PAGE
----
August 25, 2022
MANILA – The Philippines has declared an all-out “war” against the sexual exploitation of children online, vowing to prosecute and jail perpetrators amid a threefold surge in online sexual abuse cases involving children.
In a joint press conference on Tuesday (Aug 23), members of President Ferdinand Marcos Jr’s Cabinet said they would crack down with tougher measures on those behind child pornography material involving Filipino minors.
“We’re declaring a war on this,” said the country’s Justice Secretary Jesus Crispin Remulla, adding that there would be no hesitation in prosecuting anybody who contributes to the sexual exploitation of children online.
Concerned government agencies, from law enforcement to the information and communications technology ministry, promised to prioritise holding violators accountable for exploiting children online.
They did not provide details of their plan for now.
Officials have attributed the rise in online child sexual abuse cases to new technologies, lax rules on foreign travellers and pandemic lockdowns.
Latest available data from the Justice Ministry showed online child sexual abuse cases rose to 279,166 during the Covid-19 lockdown in the Philippines from March to May 2020. That accounts for a whopping 264.6 per cent increase compared with the same period in 2019, when recorded cases were at 76,561.
A 2022 study by Unicef, Interpol, and Ecpat International, a global network of organisations against the sexual exploitation of children, also said that around 20 per cent of Internet users in the Philippines who are between 12 and 17 years old had been sexually abused online.
Social Welfare Secretary Erwin Tulfo said child pornography has been a problem in the Philippines for a long time, but that it has often been overshadowed by other issues.
When the pandemic hit, Mr Tulfo said several cash-strapped parents ended up prostituting their own children online and offering them up for sexual exploitation.
“We’re so busy with other problems like the pandemic, war on drugs, terrorism in Mindanao. The online sexual abuse of children has been there and it’s a big problem, but it was being neglected. So right now, this administration is keen and very serious on stopping this,” said Mr Tulfo.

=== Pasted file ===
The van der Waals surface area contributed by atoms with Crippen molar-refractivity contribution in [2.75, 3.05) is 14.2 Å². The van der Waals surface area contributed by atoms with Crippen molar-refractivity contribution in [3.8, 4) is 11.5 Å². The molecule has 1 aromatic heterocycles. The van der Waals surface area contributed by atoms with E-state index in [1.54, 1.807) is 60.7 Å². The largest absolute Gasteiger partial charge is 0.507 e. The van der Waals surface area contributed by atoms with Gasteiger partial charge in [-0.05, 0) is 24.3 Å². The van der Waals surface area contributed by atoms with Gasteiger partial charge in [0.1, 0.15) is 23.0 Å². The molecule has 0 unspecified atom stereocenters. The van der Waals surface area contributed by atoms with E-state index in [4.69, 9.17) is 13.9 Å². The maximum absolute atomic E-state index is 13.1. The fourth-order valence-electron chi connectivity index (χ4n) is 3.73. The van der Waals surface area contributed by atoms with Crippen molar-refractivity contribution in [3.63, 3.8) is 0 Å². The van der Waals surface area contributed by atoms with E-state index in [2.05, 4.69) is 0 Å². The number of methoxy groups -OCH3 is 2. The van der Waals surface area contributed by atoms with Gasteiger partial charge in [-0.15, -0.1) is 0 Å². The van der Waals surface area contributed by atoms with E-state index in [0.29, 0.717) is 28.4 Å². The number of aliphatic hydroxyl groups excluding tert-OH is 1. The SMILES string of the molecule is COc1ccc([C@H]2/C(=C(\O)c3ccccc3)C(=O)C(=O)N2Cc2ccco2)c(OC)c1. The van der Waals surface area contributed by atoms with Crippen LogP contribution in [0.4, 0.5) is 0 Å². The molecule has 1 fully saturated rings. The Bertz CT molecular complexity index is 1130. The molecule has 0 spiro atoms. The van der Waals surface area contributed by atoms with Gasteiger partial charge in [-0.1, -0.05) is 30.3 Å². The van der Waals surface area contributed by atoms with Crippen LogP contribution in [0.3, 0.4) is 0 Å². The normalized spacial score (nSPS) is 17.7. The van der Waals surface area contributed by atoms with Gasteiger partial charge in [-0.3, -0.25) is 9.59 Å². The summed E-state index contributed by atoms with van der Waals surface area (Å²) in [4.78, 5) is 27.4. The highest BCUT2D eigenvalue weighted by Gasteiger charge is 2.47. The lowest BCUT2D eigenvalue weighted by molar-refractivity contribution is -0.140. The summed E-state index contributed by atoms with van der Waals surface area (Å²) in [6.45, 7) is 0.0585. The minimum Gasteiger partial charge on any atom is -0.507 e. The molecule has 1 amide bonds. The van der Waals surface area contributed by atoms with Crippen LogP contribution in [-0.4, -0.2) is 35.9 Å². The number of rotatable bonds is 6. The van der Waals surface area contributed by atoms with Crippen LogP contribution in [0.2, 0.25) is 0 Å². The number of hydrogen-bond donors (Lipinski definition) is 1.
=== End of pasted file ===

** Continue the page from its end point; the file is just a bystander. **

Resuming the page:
It does not help that the Philippines makes it easy for foreigners to enter the country, said Mrs Nikki Prieto-Teodoro, Mr Marcos’ envoy to Unicef.
“It’s easy to come to the country. Lockdown played a big part of parents prostituting, marketing their children online for profit. It’s easy to put up a site,” said Mrs Teodoro.
In 2018, Australian sex offender Peter Gerard Scully was jailed for life in the Philippines for running a cybersex den exploiting Filipino minors from the regional island of Mindanao. He would record himself as he sexually abused the children, even a one-year-old baby, then sell the videos to his clients in Europe.
The Marcos administration’s clampdown on sexual abuse of children online comes roughly a month after a law took effect on July 30 to give more teeth to the Anti-Pornography Act.
Under the country’s legislative rules, a Bill passed by its bicameral Congress automatically becomes law if the president does not act on it 30 days after receipt from lawmakers.
Congress gave the green light for the Bill, known as the Anti-Online Sexual Abuse or Exploitation of Children (OSAEC) Act, and submitted it for signing by former president Rodrigo Duterte on June 29.
But he did not touch the Bill until his term ended the next day. His successor, Mr Marcos, neither approved nor rejected it, allowing the constitutional rule for pending Bills to become law to take effect.
The OSAEC Act penalises the combined use of offline and online means to sexually exploit children.
It also mandates accountability from social media platforms and other electronic service providers where child pornography materials may be spread. Internet platforms must take down these posts, preserve the evidence and submit them to law enforcement agencies.
Those who wilfully subscribe to child pornography websites, even social media users who create posts making children objects of sexual fantasy, will be penalised in the Philippines.
Depending on the severity of the crime, violators may face jail time of a minimum of six years and up to life imprisonment, plus a fine ranging from 100,000 pesos to 20 million pesos (S$2,500 to S$498,000).